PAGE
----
Knowing how to brush your teeth is an important skill that children should learn at an early age. However, some children—and even adults—aren’t always doing what they should when brushing their teeth. Be sure that your kids—and you—are brushing the right way.
How long should we brush?
Remember your 2s: 2 minutes, 2 times a day. Everyone in your family should be brushing their teeth for at least 2 minutes every time they brush—and they should be brushing their teeth twice per day. There are easy ways to make brushing fun and ensure that your children are brushing for at least 2 minutes. Turn a song on for them to listen to while they brush. Most songs on the radio are at least two minutes long—sometimes longer. Adults should use these tips, too, since many think they’re brushing long enough, but most actually spend less than 1 minute brushing!
When should I brush?
It’s always best to get food particles off teeth right away, because brushing stops sugary snacks from turning into damaging acids and catches starchy foods like potato chips before they turn into cavity-causing sugar. But children don’t always have time to brush their teeth at school after they eat lunch or have a snack. At the very least, be sure your family brushes their teeth with fluoride toothpaste in the morning and before going to bed. By doing so, you will be helping them take the right steps to protect their teeth and gums.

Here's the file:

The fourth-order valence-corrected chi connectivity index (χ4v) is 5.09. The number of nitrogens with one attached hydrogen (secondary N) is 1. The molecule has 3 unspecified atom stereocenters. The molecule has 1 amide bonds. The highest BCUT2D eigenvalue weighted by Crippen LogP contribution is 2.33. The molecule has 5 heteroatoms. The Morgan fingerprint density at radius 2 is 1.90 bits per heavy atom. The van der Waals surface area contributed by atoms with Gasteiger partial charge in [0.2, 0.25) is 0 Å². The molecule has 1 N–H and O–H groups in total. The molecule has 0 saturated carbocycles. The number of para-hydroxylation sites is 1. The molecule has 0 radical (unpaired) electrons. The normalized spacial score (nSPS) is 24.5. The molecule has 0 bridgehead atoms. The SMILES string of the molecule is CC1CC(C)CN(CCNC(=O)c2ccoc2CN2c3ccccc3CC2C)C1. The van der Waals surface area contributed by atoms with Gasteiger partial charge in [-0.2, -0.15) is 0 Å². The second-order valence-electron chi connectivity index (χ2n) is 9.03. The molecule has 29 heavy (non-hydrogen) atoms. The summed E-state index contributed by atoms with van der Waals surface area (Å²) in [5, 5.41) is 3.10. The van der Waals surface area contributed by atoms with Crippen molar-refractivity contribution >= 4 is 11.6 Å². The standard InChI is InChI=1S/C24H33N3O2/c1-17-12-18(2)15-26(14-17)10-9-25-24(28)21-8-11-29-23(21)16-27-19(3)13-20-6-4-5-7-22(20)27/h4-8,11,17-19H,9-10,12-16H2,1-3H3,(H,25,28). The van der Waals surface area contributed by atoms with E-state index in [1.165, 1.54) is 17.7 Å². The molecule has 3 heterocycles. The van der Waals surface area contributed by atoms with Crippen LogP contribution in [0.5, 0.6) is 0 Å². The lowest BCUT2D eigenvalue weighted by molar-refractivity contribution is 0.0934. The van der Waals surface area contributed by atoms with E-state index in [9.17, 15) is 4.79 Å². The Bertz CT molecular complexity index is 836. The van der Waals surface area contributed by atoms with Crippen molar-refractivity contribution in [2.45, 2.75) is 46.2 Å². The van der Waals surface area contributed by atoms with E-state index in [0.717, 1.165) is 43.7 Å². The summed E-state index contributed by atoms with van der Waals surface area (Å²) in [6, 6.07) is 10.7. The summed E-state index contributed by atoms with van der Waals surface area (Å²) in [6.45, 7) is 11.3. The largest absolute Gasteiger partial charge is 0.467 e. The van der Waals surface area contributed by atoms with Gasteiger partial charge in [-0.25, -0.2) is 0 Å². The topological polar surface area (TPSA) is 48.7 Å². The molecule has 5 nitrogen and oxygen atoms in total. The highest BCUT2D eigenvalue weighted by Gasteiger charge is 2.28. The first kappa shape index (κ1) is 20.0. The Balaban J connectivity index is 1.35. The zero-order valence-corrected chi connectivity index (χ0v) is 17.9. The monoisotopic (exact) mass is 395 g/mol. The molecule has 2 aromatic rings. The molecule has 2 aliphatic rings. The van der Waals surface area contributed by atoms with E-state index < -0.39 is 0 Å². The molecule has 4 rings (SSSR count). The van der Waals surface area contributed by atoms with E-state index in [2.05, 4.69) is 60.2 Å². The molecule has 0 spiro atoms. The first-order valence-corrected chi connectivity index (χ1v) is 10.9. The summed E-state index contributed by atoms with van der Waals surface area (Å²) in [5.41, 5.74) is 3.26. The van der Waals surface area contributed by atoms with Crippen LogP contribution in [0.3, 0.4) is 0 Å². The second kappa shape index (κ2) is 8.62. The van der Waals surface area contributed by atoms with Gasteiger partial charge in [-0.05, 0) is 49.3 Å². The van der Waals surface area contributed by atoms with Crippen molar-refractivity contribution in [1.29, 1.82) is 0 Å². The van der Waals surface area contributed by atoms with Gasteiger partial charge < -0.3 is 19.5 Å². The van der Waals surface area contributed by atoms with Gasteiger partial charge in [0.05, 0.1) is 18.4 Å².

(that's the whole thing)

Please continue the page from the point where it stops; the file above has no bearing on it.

What is the best technique for brushing?
Dentists generally tell patients to use specific brushing techniques to ensure that they are cleaning their teeth and gums properly. Here are some easy tips to learn good brushing techniques.
One effective, easy-to-remember technique involves using a circular or elliptical motion to brush a couple of teeth at a time, gradually covering the entire mouth.
Place a toothbrush beside your teeth at a 45-degree angle and gently brush teeth in an elliptical motion. Brush the outside of the teeth, inside the teeth, your tongue, the chewing surfaces of your teeth, and in between teeth.
If children learn at an early age the proper way to brush, when they should brush, and for how long, they will be protecting their oral health for the rest of their lives. Modeling these brushing techniques for your children and family members will help them—and you—to understand the importance of oral health.